Tommy Adaptive is modified from the company’s mainstream line to give shoppers for adaptive clothing the chance to “enjoy the same classic, cool styles that our brand offers,” a company rep said. The only adjustments in the adaptive clothing are the discrete modifications that are added to promote comfortable, easy dressing. Tommy Adaptive includes adjustable waists and pull-on loops in all pants. The seated styles have a higher rise in the back to provide coverage, and a lower rise in the front designed for comfort. Additionally, the back pockets in seated styles have been moved to the sides of the pants for function and a more comfortable fit, and discrete openings have been created on each side of the pant to allow for greater ease of access. All adaptive jeans have a magnet and Velcro closure in place of standard buttons and zippers for the fly. There are also magnetic wide-leg openings to create additional room for braces, prosthetics and overall ease of pulling on pants. Tommy Hilfiger may be the biggest brand name thrusting itself into the adaptive denim business, but smaller companies like IZ Adaptive and Trinidad3 are showing how a little innovation can go a long way. Canadian designer Izzy Camilleri, founder of the inclusive fashion label IZ Adaptive, recently launched the “Game Changer” pant after spending years studying how to create a seamless-back to minimize possible causes of pressure sores, which can potentially become a life-threatening issue in the long term. The Game Changer pants are specifically designed for wheelchair users, who can get pres-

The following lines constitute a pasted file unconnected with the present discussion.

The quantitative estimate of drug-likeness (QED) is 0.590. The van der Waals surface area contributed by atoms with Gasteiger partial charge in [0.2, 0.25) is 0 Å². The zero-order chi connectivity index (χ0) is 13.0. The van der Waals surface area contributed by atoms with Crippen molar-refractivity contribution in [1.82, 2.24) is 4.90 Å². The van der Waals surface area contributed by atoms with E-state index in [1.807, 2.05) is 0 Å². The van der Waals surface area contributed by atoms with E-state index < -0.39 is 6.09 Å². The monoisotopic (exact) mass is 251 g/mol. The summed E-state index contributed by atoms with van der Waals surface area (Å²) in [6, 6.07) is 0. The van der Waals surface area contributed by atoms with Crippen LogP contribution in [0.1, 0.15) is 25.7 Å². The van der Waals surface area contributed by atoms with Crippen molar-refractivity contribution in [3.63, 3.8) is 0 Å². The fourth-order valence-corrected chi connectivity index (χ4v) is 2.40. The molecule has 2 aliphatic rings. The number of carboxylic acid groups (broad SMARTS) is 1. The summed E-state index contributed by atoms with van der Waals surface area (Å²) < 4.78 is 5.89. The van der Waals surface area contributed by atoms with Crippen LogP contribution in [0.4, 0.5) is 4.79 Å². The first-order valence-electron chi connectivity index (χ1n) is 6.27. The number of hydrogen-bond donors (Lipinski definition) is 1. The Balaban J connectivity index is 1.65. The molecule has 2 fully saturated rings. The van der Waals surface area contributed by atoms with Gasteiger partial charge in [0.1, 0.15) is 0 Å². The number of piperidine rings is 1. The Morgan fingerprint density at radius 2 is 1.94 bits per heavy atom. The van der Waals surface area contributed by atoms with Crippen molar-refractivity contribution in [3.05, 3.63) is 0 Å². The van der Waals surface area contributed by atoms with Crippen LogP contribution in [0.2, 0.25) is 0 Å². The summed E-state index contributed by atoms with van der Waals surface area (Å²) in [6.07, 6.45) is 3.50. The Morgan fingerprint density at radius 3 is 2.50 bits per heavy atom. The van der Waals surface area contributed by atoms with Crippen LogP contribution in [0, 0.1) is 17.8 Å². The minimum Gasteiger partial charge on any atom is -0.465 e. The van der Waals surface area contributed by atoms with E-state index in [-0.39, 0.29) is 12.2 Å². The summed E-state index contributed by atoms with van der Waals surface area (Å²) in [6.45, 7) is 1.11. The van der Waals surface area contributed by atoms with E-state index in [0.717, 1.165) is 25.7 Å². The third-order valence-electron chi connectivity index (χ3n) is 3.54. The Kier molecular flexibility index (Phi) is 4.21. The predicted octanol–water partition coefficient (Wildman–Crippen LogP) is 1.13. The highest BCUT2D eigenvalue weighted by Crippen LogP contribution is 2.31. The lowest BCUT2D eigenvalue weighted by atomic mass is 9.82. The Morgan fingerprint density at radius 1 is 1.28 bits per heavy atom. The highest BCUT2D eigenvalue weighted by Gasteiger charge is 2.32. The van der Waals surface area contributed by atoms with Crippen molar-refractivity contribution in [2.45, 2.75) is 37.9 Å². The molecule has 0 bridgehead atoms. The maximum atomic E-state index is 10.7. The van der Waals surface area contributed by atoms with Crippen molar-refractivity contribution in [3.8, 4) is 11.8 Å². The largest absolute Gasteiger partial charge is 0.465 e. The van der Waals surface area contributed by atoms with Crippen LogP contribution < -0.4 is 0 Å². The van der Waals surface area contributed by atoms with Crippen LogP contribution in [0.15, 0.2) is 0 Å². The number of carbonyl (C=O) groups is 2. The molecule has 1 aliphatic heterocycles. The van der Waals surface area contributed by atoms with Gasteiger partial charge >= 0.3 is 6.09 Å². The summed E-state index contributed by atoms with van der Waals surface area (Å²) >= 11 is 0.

sure sores from a combination of moisture and friction from an ill-fitting garment. The pant looks like a classic jean in the front but the back has revolutionary IZ Seamless Technology, which Camilleri said is designed to be free of seams or pockets that a person would normally be sitting on. These elements, she added, can result in pressure sores. “Everything that we do, the starting point is from a seated perspective,” she said. Both the indigo and black versions of the jeans are made of pre-washed stretch denim comprised of 98 percent cotton and 2 percent spandex. The jeans follow the line of the seated body, and include an extended front fly zipper with removable pull tab. Different variations include a choice of button or hook and bar closure to give shoppers a wider range of options to open their jeans comfortably. Trinidad Garcia III, the founder of Los Angeles-based denim brand Trinidad3, built his company after spending time in the Marine Corps. Many veterans deal with lingering physical issues after their deployment. Garcia saw an opportunity to help his fellow veterans with the launch of an adaptive line, noting that the new collection specifically can help serve amputees with prosthetic legs. Those who wear prosthetics must adjust the straps on the limb so it won’t bite into their hips. Since it’s hard to adjust straps when wearing pants, and people may feel awkward adjusting pants in public, they won’t do it at all.